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Thefts Were Petty, but Ruling Won't Be

Courts: California's three-strikes law, embodied in cases of two men, faces U.S. Supreme Court showdown.

April 07, 2002|CARLA HALL | TIMES STAFF WRITER

Leandro Andrade, an unemployed veteran addicted to heroin, walked into a Kmart in Ontario and stuffed five videos, one by one, into the waistband of his slacks. His choices: "The Fox and the Hound," "Casper," "The Pebble and the Penguin," "Batman Forever" and "Snow White."

Gary Ewing, a drug addict who suffers from AIDS, walked into the pro shop of an El Segundo golf course and stuck three Callaway clubs down his pants leg. As a shop employee would later testify in court, the odd thing was that Ewing walked in normally but walked out with a limp.

Andrade, then 37 years old, is now serving a prison sentence of 50 years to life. Ewing, then 38, is in prison for 25 years to life.

Some term it draconian to give out such long sentences for petty crimes.

But others say the lengthy prison terms meted out under the state's three-strikes law are justified for those with a long history of criminal activity.

Now, the U.S. Supreme Court will decide. The high court announced last week that it would hear the appeals of both Andrade and Ewing, who allege their rights have been violated by sentences that constitute cruel and unusual punishment. Although judges have some discretion under California's three-strikes law--they can decide whether certain nonviolent crimes should be considered felonies or misdemeanors--it is the toughest such law in the nation.

The high court's decision could have ramifications for 331 prisoners who are incarcerated for up to life in prison in California on third-strike convictions involving petty theft. Hundreds more are in state prison for other nonviolent third strikes, including drug possession.

"I just answered six letters from people in state prison who said, 'How does that impact my case?'" said C. Christian Cruz, a San Bernardino County deputy public defender who represented Andrade at his 1996 trial.

Andrade, now in state prison in Tehachapi, grew up in East Los Angeles, married and then served in the military overseas, according to Cruz.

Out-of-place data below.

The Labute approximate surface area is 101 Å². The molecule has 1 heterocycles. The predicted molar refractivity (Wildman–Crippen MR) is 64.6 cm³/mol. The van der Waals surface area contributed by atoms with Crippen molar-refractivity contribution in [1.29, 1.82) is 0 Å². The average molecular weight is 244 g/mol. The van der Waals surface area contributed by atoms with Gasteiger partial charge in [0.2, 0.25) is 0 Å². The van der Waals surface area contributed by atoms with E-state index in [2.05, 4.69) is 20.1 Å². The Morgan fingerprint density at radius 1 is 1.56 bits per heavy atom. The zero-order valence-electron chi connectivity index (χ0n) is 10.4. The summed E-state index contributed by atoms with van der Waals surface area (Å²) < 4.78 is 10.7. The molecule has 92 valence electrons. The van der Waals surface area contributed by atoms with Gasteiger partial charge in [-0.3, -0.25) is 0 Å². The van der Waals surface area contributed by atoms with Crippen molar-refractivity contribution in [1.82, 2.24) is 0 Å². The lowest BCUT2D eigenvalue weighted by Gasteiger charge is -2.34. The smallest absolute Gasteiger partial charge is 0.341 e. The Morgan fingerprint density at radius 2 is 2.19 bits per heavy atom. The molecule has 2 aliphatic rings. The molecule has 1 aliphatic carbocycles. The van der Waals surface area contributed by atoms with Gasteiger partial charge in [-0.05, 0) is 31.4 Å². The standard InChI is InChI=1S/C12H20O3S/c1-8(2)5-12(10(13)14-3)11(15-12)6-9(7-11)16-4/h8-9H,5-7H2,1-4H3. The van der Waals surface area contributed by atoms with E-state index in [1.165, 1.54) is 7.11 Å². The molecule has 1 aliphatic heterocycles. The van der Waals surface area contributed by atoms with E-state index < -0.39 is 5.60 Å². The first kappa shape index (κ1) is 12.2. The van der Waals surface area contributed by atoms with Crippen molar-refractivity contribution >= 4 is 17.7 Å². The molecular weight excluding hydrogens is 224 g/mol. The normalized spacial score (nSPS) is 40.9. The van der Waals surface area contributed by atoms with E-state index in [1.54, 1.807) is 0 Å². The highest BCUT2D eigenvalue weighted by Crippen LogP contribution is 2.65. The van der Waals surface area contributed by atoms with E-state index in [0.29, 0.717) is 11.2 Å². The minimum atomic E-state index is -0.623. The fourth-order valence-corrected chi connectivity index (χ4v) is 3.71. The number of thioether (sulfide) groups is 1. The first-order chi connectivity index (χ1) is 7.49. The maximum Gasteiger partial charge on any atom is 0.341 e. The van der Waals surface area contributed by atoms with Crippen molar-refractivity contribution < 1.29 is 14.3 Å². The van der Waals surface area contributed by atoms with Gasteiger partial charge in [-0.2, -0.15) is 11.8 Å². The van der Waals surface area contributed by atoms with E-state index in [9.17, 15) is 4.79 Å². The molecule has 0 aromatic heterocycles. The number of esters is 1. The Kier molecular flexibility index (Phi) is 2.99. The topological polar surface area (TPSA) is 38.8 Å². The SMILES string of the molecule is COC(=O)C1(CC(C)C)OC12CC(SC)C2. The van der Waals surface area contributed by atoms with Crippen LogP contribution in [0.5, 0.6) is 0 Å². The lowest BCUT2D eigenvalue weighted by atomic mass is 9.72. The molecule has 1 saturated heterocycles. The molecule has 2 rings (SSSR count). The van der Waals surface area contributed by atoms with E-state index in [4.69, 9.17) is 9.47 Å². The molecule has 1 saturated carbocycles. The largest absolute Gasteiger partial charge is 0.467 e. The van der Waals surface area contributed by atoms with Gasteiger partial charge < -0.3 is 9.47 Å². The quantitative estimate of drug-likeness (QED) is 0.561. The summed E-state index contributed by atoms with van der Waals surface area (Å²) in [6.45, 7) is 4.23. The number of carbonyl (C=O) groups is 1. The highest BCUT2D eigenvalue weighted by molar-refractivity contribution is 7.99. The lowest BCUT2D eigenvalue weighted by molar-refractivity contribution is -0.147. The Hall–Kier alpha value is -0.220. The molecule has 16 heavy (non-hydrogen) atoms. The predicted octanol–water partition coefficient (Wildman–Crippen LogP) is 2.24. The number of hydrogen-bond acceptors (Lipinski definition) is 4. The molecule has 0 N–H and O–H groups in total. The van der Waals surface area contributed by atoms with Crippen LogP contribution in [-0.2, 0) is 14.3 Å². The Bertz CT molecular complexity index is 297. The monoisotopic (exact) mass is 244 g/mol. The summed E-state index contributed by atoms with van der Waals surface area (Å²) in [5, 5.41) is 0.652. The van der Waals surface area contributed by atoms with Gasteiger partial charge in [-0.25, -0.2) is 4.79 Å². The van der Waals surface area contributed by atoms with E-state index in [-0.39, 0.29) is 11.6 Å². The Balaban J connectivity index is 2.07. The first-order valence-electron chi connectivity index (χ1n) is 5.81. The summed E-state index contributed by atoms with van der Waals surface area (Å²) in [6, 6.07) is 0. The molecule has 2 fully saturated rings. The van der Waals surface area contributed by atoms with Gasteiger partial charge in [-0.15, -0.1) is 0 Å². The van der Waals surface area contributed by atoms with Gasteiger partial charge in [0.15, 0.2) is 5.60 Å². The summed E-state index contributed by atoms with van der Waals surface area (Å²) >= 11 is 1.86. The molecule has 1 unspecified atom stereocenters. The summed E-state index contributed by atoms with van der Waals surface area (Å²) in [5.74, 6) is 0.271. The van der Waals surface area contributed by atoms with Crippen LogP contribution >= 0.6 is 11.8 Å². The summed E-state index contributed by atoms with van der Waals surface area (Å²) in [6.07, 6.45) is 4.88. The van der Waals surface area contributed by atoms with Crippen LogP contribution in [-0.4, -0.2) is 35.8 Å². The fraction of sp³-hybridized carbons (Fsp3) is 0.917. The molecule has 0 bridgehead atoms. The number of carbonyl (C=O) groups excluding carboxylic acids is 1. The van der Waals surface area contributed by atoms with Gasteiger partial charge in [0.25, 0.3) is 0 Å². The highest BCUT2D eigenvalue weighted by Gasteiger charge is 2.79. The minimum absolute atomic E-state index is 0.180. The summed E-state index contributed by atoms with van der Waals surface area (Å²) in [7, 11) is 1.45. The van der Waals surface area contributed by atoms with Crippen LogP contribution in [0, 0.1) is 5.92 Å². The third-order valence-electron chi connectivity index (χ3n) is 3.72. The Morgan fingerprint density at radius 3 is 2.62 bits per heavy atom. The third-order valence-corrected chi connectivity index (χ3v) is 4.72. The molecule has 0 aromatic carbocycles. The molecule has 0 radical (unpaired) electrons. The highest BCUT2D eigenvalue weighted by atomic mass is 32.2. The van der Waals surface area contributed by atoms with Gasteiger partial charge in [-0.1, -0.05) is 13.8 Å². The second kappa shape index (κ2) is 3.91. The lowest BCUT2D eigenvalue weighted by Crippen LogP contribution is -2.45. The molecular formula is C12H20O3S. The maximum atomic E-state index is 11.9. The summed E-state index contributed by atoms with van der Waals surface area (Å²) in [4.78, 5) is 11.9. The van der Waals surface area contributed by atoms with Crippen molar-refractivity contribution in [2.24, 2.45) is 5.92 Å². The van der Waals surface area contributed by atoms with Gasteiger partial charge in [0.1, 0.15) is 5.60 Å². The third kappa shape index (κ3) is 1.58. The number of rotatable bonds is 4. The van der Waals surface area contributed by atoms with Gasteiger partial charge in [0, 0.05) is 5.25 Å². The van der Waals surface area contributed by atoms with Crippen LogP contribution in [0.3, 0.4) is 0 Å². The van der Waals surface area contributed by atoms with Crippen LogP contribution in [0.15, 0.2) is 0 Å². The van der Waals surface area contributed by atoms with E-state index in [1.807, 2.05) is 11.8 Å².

"He did try to support his family monetarily, emotionally and socially. He wasn't just a bad guy out there living on the streets. He had continual problems with drugs. We keep incarcerating people who have drug problems," Cruz said.

The transgressions that would come back to haunt Andrade started with a rash of Stockton residential burglaries in 1982, all of them nonviolent and all of which he pleaded guilty to at a court hearing in 1983. Andrade went to prison for those crimes and was paroled in late 1986. He later had a marijuana conviction, according to his appellate attorney, USC law professor Erwin Chemerinsky.

Then came the videotape incident. On Nov. 4, 1995, a Saturday, Andrade took the five children's videos from the Ontario Kmart.

Two weeks later, he did much the same thing at a Kmart in nearby Montclair, stealing "Cinderella," "Little Women," "The Santa Clause" and "Free Willy 2"--all under the watchful gaze of a store employee standing 20 feet away.

The stolen videotapes were worth about $153 retail. "It was just before Christmas," Cruz said. "You know who the videos were for? Family. I believe his sister had some kids."

Because of Andrade's prior convictions, the video thefts were considered felonies under the three-strikes law. Cruz tried to plead with and cajole the judge into not treating the crimes as felonies.

"Given that he hasn't picked up any offenses, or not much, in the last 10 years," Cruz told the judge in 1996, "it's still worth consideration for a misdemeanor, given the total value and four wonderful videos which I've watched myself, and I think they're all very good."

San Bernardino Deputy Dist. Atty. Charles Blackwell said in opposing a motion by Andrade's lawyers to have a prior conviction set aside. "Although the instant offense committed by this defendant is somewhat minor, he has shown his utter disdain for the law by his 15-year history of criminality."

Cruz's plea didn't work. The petty thefts were deemed felonies--and therefore constituted Andrade's third and fourth strikes. The judge sentenced him to 25 years to life for each theft.

After an unsuccessful appeal in state courts, Chemerinsky represented Andrade before the U.S. 9th Circuit Court of Appeals, contending that keeping him in prison until he was at least 87 was cruel and unusual punishment. The 9th Circuit agreed.

The state attorney general's office then appealed to the U.S. Supreme Court, which is expected to hear the case in the fall.

Ewing took his challenge directly from state courts to the U.S. Supreme Court, which agreed to hear his case, too.

Ewing, who is incarcerated at the California Medical Facility in Vacaville has been ill with AIDS for several years. At the time of his 2000 trial in Torrance, he was blind in one eye. Deputy Public Defender Gail Bristo, who represented Ewing at his trial, says he is now losing sight in the other eye.

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